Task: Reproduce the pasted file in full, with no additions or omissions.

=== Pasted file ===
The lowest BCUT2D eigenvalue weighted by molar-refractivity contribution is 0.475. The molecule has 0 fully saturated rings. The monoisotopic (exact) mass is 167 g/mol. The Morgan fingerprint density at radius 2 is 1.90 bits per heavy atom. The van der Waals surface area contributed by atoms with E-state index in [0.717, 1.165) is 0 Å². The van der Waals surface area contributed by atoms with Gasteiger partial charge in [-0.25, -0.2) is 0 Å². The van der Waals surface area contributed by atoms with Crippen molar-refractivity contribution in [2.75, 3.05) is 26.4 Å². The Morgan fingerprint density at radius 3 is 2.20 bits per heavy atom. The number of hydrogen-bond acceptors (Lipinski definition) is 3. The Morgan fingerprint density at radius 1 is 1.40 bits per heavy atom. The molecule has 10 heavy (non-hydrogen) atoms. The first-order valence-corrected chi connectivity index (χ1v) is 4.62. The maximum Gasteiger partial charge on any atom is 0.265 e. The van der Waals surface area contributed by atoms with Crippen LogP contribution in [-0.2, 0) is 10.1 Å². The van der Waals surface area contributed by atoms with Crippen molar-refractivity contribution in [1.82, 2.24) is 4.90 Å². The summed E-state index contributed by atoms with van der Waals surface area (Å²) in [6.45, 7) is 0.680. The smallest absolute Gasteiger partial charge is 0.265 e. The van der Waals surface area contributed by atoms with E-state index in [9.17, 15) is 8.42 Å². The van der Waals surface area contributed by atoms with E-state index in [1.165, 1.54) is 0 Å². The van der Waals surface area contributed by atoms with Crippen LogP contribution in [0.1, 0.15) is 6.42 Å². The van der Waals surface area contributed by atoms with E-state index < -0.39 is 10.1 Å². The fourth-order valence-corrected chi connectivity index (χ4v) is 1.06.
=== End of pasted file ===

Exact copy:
The lowest BCUT2D eigenvalue weighted by molar-refractivity contribution is 0.475. The molecule has 0 fully saturated rings. The monoisotopic (exact) mass is 167 g/mol. The Morgan fingerprint density at radius 2 is 1.90 bits per heavy atom. The van der Waals surface area contributed by atoms with E-state index in [0.717, 1.165) is 0 Å². The van der Waals surface area contributed by atoms with Gasteiger partial charge in [-0.25, -0.2) is 0 Å². The van der Waals surface area contributed by atoms with Crippen molar-refractivity contribution in [2.75, 3.05) is 26.4 Å². The Morgan fingerprint density at radius 3 is 2.20 bits per heavy atom. The number of hydrogen-bond acceptors (Lipinski definition) is 3. The Morgan fingerprint density at radius 1 is 1.40 bits per heavy atom. The molecule has 10 heavy (non-hydrogen) atoms. The first-order valence-corrected chi connectivity index (χ1v) is 4.62. The maximum Gasteiger partial charge on any atom is 0.265 e. The van der Waals surface area contributed by atoms with Crippen LogP contribution in [-0.2, 0) is 10.1 Å². The van der Waals surface area contributed by atoms with Crippen molar-refractivity contribution in [1.82, 2.24) is 4.90 Å². The summed E-state index contributed by atoms with van der Waals surface area (Å²) in [6.45, 7) is 0.680. The smallest absolute Gasteiger partial charge is 0.265 e. The van der Waals surface area contributed by atoms with E-state index in [9.17, 15) is 8.42 Å². The van der Waals surface area contributed by atoms with E-state index in [1.165, 1.54) is 0 Å². The van der Waals surface area contributed by atoms with Crippen LogP contribution in [0.1, 0.15) is 6.42 Å². The van der Waals surface area contributed by atoms with E-state index < -0.39 is 10.1 Å². The fourth-order valence-corrected chi connectivity index (χ4v) is 1.06.